Benefits Versus Cost

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On average, plasma drug-level tests cost between $85 and $100 per sample, and most laboratories will only sample one drug level during each run of the assay. The time from sample submission to reporting of results can range from seven to 30 days. Commercial phenotype assays cost between $750 and $900 per sample. These assays take between two and three weeks to complete. Some, but by no means all, third-party payers will cover the cost of one or both of these tests. Although the combination of TDM and phenotypic testing does provides invaluable clinical information -- especially when it comes to choosing a successor therapy for an extensively pretreated patient -- that information comes at a price.

Table 2: Conversion Factors for ?M to ?g/ml*

Non-Nucleoside RTIs Factor
Efavirenz 0.32
Nevirapine 0.27
Delavirdine 0.55
Protease Inhibitors Factor
Amprenavir 0.5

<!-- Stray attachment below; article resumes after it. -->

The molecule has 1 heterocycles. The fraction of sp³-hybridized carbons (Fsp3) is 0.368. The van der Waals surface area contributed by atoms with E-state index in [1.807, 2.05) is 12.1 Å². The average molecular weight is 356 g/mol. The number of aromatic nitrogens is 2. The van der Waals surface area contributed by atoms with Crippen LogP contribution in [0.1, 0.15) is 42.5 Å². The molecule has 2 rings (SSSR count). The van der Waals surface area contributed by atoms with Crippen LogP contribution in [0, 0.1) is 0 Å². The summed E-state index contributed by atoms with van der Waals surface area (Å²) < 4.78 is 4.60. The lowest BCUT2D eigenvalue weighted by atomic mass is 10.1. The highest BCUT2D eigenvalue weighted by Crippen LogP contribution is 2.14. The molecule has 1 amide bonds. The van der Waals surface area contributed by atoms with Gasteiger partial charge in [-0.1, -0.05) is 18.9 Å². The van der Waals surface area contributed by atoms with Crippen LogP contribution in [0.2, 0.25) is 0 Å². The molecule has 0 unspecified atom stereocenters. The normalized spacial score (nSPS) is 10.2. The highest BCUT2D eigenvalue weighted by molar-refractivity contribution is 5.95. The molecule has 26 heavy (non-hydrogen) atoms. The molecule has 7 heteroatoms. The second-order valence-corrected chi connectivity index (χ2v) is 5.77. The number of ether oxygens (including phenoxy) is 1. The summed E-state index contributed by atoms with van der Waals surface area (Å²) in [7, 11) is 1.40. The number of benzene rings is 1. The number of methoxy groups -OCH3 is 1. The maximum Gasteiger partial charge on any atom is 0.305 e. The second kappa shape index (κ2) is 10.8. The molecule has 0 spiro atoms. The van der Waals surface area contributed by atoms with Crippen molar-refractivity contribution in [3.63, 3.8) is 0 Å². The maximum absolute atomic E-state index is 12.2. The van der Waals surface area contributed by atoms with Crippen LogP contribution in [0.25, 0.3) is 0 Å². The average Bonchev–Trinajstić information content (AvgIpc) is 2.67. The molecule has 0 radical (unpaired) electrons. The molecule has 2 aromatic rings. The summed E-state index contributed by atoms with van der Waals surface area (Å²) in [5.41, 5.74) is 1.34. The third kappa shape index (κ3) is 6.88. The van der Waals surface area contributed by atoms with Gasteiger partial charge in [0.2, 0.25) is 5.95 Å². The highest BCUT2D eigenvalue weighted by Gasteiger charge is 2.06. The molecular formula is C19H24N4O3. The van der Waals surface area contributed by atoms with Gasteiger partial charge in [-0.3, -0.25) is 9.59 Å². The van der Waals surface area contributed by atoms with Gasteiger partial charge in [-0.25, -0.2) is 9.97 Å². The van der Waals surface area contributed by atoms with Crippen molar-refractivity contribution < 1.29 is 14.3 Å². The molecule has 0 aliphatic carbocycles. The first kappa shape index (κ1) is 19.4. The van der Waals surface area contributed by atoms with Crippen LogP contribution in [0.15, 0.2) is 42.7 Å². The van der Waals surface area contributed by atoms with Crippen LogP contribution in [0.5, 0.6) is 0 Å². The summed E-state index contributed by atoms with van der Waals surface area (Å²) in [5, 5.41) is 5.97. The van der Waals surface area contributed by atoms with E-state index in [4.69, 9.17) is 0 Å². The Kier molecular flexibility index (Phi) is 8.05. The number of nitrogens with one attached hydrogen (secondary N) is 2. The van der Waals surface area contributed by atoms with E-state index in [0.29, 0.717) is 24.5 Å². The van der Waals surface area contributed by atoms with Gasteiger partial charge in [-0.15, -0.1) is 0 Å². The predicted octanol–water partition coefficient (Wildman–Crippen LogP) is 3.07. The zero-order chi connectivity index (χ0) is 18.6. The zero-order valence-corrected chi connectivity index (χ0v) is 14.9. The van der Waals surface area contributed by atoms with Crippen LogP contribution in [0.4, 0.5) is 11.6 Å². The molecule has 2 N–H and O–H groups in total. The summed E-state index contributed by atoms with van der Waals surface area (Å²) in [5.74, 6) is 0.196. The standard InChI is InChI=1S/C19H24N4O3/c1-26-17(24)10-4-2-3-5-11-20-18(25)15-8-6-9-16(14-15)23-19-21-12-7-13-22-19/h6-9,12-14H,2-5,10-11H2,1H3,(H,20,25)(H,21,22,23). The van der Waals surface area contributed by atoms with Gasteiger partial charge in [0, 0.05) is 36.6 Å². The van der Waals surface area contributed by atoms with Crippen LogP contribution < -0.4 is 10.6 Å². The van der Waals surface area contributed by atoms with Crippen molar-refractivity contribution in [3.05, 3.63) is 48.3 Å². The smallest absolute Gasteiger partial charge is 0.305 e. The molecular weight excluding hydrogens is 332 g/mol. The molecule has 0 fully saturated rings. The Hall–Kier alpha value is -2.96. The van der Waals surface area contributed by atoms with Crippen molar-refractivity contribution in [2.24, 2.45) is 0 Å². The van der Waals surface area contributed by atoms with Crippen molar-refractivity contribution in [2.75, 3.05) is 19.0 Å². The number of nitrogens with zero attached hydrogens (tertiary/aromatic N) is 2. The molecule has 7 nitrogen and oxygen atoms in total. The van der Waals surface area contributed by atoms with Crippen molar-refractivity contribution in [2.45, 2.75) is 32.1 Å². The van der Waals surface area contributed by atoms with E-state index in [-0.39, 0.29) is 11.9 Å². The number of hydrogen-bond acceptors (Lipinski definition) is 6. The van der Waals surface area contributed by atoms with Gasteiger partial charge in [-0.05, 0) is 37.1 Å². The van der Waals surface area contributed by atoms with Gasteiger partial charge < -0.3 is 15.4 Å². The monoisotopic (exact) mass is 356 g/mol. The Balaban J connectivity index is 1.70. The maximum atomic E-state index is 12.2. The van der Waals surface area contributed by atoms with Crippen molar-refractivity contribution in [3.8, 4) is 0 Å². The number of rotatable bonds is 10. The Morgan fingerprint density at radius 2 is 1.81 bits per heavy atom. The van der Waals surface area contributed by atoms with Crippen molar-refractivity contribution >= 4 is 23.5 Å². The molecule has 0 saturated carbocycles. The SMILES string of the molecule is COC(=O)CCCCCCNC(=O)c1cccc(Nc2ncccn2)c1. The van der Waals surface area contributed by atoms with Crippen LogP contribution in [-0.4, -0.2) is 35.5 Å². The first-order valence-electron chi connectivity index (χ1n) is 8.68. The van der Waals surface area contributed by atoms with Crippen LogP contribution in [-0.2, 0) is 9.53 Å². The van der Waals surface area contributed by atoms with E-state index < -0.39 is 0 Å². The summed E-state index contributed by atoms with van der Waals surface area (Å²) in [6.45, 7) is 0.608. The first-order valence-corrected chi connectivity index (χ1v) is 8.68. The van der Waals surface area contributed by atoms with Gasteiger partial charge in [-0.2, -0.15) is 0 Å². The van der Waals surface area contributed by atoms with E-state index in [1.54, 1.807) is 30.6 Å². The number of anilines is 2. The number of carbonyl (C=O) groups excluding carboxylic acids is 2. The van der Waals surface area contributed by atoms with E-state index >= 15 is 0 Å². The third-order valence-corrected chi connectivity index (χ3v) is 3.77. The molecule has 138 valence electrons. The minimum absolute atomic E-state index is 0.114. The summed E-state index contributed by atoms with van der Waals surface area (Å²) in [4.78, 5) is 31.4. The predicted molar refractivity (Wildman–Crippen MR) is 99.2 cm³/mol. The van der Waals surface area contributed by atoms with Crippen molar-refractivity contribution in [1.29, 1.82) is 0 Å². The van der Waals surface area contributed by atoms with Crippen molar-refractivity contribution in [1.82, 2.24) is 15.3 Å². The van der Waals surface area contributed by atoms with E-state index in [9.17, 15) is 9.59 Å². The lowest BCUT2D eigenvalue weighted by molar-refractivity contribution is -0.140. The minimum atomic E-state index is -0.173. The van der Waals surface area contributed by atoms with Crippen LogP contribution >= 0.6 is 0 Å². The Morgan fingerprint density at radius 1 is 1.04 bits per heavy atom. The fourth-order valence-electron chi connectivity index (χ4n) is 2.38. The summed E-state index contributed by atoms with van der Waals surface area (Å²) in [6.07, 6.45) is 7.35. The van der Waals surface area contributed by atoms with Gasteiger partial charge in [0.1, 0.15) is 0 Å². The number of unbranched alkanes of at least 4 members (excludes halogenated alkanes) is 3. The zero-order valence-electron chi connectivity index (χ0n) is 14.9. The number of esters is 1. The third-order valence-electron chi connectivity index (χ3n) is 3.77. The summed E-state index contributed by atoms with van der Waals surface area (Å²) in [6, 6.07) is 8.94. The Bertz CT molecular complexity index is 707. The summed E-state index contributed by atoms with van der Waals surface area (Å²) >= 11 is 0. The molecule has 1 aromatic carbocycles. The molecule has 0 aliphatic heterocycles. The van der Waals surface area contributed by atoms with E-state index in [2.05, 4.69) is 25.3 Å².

Indinavir 0.71
Loprinavir 0.63
Nelfinavir 0.66
Ritonavir 0.72
Saquinavir 0.77
* Multiply ?M IC50 value by factor to determine patient's IC50 in ?g/ml.

Once the results are reported, the clinician must take care to evaluate those laboratory data using the same units of measurement (e.g. ?M or ?g/mL) that the lab used. For example, our own lab reports drug levels in ?g/mL, while ViroLogic's assay reports the patient's IC50 as ?M (Table 2), so we must convert one or the other to establish equivalence. Finally, the clinician should determine what types of drug levels could be obtained for each of the drugs in the patient's regimen (Table 3), and then use that information to evaluate the patient's IC50 values for each of those agents.

Table 3: Plasma Levels of Protease Inhibitors